In Portland, Oregon, if white women open a burrito pop-up shop, they will be shut down for cultural appropriation. That is exactly what happened to two women who loved the Mexican burrito and created recipes of their own from those they tried in Mexico.
Kali Wilgus and Liz “LC” Connelly took an impromptu road trip to Puerto Nuevo, Mexico last December and became smitten with the tortillas.
“They are handmade flour tortillas that are stretchy and a little buttery, and best of all, unlimited,” Connelly told the Willamette Week. The two women were “so enamored with the tortillas, they tried to uncover the recipe,” says the article.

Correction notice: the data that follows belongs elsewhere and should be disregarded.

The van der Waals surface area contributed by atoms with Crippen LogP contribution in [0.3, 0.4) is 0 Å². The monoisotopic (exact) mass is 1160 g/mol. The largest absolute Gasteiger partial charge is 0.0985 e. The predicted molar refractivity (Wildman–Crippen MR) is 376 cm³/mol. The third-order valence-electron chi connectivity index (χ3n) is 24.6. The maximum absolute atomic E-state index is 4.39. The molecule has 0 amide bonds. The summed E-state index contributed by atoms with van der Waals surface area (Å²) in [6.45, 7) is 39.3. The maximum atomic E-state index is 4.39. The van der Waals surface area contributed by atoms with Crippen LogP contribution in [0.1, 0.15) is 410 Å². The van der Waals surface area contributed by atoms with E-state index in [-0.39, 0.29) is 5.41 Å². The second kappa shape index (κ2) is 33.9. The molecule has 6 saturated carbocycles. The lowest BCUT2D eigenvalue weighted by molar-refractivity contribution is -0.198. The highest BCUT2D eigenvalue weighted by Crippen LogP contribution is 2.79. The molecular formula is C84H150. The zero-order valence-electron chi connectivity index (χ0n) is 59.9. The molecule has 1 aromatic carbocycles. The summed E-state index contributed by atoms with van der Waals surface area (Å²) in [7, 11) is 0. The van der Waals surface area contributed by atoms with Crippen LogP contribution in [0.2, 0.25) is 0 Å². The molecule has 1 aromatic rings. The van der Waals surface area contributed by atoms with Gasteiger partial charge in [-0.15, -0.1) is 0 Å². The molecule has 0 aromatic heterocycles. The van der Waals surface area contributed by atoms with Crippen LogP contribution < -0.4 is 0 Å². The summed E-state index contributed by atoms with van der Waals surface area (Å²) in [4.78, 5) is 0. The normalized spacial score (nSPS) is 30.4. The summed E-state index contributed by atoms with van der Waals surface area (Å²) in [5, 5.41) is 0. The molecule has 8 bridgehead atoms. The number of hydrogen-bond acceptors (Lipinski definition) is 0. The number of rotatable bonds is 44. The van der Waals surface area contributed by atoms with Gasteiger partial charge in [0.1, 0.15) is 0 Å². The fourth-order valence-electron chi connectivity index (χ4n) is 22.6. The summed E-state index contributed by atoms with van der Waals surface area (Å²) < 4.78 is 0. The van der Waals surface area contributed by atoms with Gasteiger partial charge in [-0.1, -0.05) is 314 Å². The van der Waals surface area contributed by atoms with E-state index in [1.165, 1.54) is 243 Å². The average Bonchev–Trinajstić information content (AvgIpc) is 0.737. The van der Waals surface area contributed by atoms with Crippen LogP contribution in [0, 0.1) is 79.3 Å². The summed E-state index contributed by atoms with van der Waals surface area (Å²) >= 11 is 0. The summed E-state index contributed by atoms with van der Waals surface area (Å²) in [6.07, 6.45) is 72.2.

The two traveled about asking every tortilla lady about the ingredients. They watched how they kneaded the dough and rolled it out.
When they got back – still “drooling” over the food – they decided to perfect their technique and open Kooks Burritos.
The pop-up was featured in an article, “Kooks Serves Pop-Up Breakfast Burritos With Handmade Tortillas Out of a Food Cart on Cesar Chavez.”
Within 10 days of the story, Kooks closed because of an enormous attack on yelp and other social media platforms accusing them of cultural appropriation [adopting aspects of a culture that’s not their own].